(Dec. 31, 2:00 p.m.) Guacamole should be plentiful for next month’s Super Bowl revelry, but California, typically the starter when it comes to supplying avocados, will have to play second string to Mexico this year.
Despite a historically small avocado crop expected this year in California, a record large crop of the fruit in Mexico should be able to more than pick up the slack and adequately handle the demand for the Super Bowl, which is one of the top two events for the avocado industry every year, Cinco de Mayo being the other.
This year’s big game is scheduled for Feb. 1 in Tampa, Fla.
“The number we’re saying is 46.3 million pounds,” said Jan DeLyser, vice president of marketing for the Irvine-based California Avocado Commission, referring to the estimated avocado consumption on Super Bowl Sunday.
“There are typically two avocados per pound, so that’s roughly 92 million avocados.”
Those numbers, DeLyser said, come from the Hass Avocado Board. She said that number has been as high as the low-50-million-pound range. Last year’s estimate was 49 million pounds.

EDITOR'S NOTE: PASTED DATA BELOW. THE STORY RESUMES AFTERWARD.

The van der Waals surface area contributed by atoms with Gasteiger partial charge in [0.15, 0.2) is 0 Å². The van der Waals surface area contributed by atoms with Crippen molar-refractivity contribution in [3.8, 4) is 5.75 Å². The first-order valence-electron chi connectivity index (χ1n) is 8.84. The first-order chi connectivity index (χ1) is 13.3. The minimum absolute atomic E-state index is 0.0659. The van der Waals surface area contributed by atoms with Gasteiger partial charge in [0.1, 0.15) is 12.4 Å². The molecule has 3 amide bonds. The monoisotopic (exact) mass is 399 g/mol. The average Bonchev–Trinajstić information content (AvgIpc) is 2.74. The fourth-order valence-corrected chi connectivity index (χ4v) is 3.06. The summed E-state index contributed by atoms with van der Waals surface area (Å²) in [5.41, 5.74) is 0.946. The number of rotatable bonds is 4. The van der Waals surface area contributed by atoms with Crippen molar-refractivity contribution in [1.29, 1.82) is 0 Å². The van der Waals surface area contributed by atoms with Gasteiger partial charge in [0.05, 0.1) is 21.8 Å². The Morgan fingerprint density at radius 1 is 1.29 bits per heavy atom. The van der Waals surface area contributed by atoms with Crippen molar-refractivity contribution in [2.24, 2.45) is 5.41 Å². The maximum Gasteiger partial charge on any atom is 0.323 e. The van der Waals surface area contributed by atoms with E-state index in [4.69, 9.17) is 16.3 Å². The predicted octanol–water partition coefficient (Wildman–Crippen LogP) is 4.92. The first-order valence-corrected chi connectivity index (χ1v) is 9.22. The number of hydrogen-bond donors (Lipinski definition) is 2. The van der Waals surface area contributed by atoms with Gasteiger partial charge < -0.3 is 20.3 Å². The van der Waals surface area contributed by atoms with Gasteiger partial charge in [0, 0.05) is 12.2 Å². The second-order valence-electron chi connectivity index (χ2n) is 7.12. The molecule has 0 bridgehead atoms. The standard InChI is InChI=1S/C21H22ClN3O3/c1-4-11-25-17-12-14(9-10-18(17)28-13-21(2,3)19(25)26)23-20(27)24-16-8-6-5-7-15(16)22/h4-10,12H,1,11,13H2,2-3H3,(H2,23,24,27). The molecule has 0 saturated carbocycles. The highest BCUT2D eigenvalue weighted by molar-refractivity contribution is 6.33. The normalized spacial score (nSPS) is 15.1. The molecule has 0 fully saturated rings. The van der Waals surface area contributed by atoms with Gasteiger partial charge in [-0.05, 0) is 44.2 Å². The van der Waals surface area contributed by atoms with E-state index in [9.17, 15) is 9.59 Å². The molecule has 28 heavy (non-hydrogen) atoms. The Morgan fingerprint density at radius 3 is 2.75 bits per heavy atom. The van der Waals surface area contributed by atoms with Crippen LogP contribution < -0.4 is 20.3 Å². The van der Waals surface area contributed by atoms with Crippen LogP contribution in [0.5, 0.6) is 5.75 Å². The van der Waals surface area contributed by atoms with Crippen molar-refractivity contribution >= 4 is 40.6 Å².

With those volumes, DeLyser said someone could stack those avocados endzone to endzone at Raymond James Stadium and they’d stand nearly 18 feet high.
Where the bulk of those avocados come from is what might be different from recent years.
The 2008-09 California avocado crop is expected to be the smallest in two decades, falling by more than 100 million pounds from last year to about 210 million, the lowest since 208 million pounds were shipped in 1989-90.
Meanwhile, Mexican exporters expect to ship about 506 million pounds, up from the record 475 shipped a year ago last season.
The other major region for avocado growing, Chile, continues to recover from a freeze back in November 2007 and also is expected to produce a smaller-than-usual crop.
“I don’t think there will be much in the way of opportunities for California consumption (of avocados) for the Super Bowl,” said Randy Shoup, president of West Pak Avocado Inc., Temecula, Calif. “One reason is, I don’t anticipate harvesting until mid- to late January and not picking every day until late February or even early March.
“The reason for that is, when you have a light crop, you emphasize crop sizing. You want to leave fruit on the tree to gain size.”
Rob Wedin, vice president of sales and marketing for Santa Paula, Calif.-based Calavo Growers Inc., added, “Most major shippers will wait until early spring and will focus on Cinco de Mayo, Memorial Day and Fourth of July.